00:03:55.020 The parade was organized to coincide with the Democratic National Convention held at Baltimore’s 5th Regiment Armory. As chief marshal she led the parade next to Dr. Anna Howard Shaw president of the National American Women’s Suffrage Association. Not long after the parade Allen decided that she was stale and needed a change in her life. Or as she expressed in the earlier quote a high adventure that adventure involves taking an indefinite furlough from her job in Baltimore City and traveling to England to observe the suffragette activity led by the militant Pankhurst family.
00:04:31.330 In an interview with The Baltimore Sun. Ellen who had previously admitted that she was a socialist. Declared that she had now stepped over the line and become an anarchist. She went on to say that while she sympathized with the British suffragettes she did not know if she would participate in any of their violent activities. While in London. LaMotte served as a special correspondent to The Baltimore Sun.
00:04:58.280 As such she wrote articles about the history of the movement in England and detailed the activities of the suffragettes in her participation in some of their activities. With the advent of World War One. Lamont left behind her suffrage advocacy work and returned to nursing. In 1915. She went to Paris to serve in a mobile field hospital as a pioneer American volunteer nurse caring for wounded at the front.
00:05:26.630 She also authored the backwash of war a series of anti-war short stories for which she received much criticism. Next Ellen travelled in Asia documenting the opium trade. She returned to Europe where she lived until the Great Depression. With the economic downturn Lamont returned to the U.S. settling in Washington DC where she met an old friend and former Delaware suffragist Florence Bayard hills hills recruited Lamont to chair the House Committee of the National Woman’s Party.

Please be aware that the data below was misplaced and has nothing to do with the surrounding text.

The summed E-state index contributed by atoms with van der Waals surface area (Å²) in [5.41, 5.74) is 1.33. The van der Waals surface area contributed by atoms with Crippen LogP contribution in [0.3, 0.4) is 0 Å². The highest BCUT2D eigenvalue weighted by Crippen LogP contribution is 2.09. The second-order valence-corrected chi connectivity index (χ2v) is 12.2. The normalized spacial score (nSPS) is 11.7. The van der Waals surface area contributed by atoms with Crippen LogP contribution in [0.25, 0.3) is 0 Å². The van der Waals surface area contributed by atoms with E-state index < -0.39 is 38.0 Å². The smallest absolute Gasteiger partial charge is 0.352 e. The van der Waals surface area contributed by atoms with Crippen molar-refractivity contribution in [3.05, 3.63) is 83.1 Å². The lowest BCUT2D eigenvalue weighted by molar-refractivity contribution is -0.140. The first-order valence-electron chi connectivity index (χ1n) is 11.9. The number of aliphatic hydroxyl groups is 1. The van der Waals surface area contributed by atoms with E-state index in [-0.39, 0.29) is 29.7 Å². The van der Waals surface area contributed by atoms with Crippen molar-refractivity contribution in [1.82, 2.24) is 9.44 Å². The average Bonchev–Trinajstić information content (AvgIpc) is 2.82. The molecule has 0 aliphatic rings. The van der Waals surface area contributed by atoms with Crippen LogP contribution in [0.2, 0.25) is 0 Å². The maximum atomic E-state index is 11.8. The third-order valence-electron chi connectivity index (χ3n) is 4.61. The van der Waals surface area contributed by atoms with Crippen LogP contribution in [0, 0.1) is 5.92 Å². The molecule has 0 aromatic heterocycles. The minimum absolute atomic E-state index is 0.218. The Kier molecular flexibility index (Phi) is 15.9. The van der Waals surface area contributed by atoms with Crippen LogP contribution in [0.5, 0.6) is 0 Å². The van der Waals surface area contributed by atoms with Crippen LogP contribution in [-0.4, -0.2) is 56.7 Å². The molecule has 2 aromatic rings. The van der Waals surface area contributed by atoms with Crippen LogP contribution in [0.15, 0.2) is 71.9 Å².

00:05:58.270 In that role Lamont helped restore what is now known as the Belmont Park Women’s Equality monument. Ellen Lamont died in 1961 having lived a life of high adventure as a socialite nurse writer suffragist and activist. Thank you to our many Marilyn’s Heritage Center volunteers who researched edited and brought these stories to the community by reading these podcasts.
00:06:27.390 Researchers and historians are always seeking information about women and their stories. Our efforts to find and document their contributions is ongoing. If you have letters articles memorabilia from your past or in your attic or basement. Please share with us so that we can continue to fill in the unsung heroine stories for a richer understanding of Marilyn women. And their contributions to our history to donate materials or to make a financial gift in support of this work.
00:06:58.170 Please visit ballot and beyond. Oh Archie when you’re there you can also listen to biographies from Season 1 and see historic images and transcripts from each episode. If you’re inspired by these remarkable women please share this podcast with your friends family colleagues and students. And read us on Apple podcasts or head over to preserve cast dot org to make a donation. Thank you. Ballot and beyond is a multi-media history project powered by preservation Maryland.
00:07:30.750 In our award winning podcast preserve cast. It’s produced with financial support from Gallagher Vilnius and Jones attorneys at law and the Maryland Historical Trust with a heritage fund grant from preservation Maryland and the Maryland Historical Trust. Season 2 was research written and read by the Maryland Women’s Heritage Center.